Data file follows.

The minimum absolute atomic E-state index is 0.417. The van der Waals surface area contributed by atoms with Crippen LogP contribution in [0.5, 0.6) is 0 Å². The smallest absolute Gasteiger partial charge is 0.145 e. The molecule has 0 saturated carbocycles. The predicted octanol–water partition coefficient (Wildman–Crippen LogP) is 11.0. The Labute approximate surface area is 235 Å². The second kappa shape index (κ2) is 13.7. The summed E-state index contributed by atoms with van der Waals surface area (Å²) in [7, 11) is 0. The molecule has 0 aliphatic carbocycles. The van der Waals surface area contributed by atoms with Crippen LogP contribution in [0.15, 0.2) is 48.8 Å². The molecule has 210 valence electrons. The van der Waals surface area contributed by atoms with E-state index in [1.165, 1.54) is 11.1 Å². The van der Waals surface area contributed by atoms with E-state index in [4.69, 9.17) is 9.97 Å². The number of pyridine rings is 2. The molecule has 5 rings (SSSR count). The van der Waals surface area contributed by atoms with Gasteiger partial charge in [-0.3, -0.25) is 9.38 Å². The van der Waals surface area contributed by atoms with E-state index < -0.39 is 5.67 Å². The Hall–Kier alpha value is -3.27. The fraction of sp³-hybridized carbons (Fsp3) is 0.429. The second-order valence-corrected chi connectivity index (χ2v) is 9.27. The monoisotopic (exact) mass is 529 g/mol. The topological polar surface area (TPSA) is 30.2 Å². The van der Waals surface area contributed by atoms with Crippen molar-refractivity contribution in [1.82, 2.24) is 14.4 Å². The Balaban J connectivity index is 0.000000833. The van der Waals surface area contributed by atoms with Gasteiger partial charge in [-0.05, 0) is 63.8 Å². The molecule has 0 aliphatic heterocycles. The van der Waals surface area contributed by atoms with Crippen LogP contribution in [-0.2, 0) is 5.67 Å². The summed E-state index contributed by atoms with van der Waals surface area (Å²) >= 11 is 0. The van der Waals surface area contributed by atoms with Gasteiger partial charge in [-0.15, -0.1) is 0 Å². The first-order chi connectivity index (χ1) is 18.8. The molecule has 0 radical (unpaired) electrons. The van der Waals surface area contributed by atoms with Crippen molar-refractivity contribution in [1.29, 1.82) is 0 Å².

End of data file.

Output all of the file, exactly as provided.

The minimum absolute atomic E-state index is 0.417. The van der Waals surface area contributed by atoms with Crippen LogP contribution in [0.5, 0.6) is 0 Å². The smallest absolute Gasteiger partial charge is 0.145 e. The molecule has 0 saturated carbocycles. The predicted octanol–water partition coefficient (Wildman–Crippen LogP) is 11.0. The Labute approximate surface area is 235 Å². The second kappa shape index (κ2) is 13.7. The summed E-state index contributed by atoms with van der Waals surface area (Å²) in [7, 11) is 0. The molecule has 0 aliphatic carbocycles. The van der Waals surface area contributed by atoms with Crippen LogP contribution in [0.15, 0.2) is 48.8 Å². The molecule has 210 valence electrons. The van der Waals surface area contributed by atoms with E-state index in [1.165, 1.54) is 11.1 Å². The van der Waals surface area contributed by atoms with E-state index in [4.69, 9.17) is 9.97 Å². The number of pyridine rings is 2. The molecule has 5 rings (SSSR count). The van der Waals surface area contributed by atoms with Gasteiger partial charge in [-0.3, -0.25) is 9.38 Å². The van der Waals surface area contributed by atoms with E-state index < -0.39 is 5.67 Å². The Hall–Kier alpha value is -3.27. The fraction of sp³-hybridized carbons (Fsp3) is 0.429. The second-order valence-corrected chi connectivity index (χ2v) is 9.27. The monoisotopic (exact) mass is 529 g/mol. The topological polar surface area (TPSA) is 30.2 Å². The van der Waals surface area contributed by atoms with Crippen molar-refractivity contribution in [1.82, 2.24) is 14.4 Å². The Balaban J connectivity index is 0.000000833. The van der Waals surface area contributed by atoms with Gasteiger partial charge in [-0.05, 0) is 63.8 Å². The molecule has 0 aliphatic heterocycles. The van der Waals surface area contributed by atoms with Crippen LogP contribution in [-0.2, 0) is 5.67 Å². The summed E-state index contributed by atoms with van der Waals surface area (Å²) >= 11 is 0. The van der Waals surface area contributed by atoms with Gasteiger partial charge in [-0.15, -0.1) is 0 Å². The first-order chi connectivity index (χ1) is 18.8. The molecule has 0 radical (unpaired) electrons. The van der Waals surface area contributed by atoms with Crippen molar-refractivity contribution in [1.29, 1.82) is 0 Å².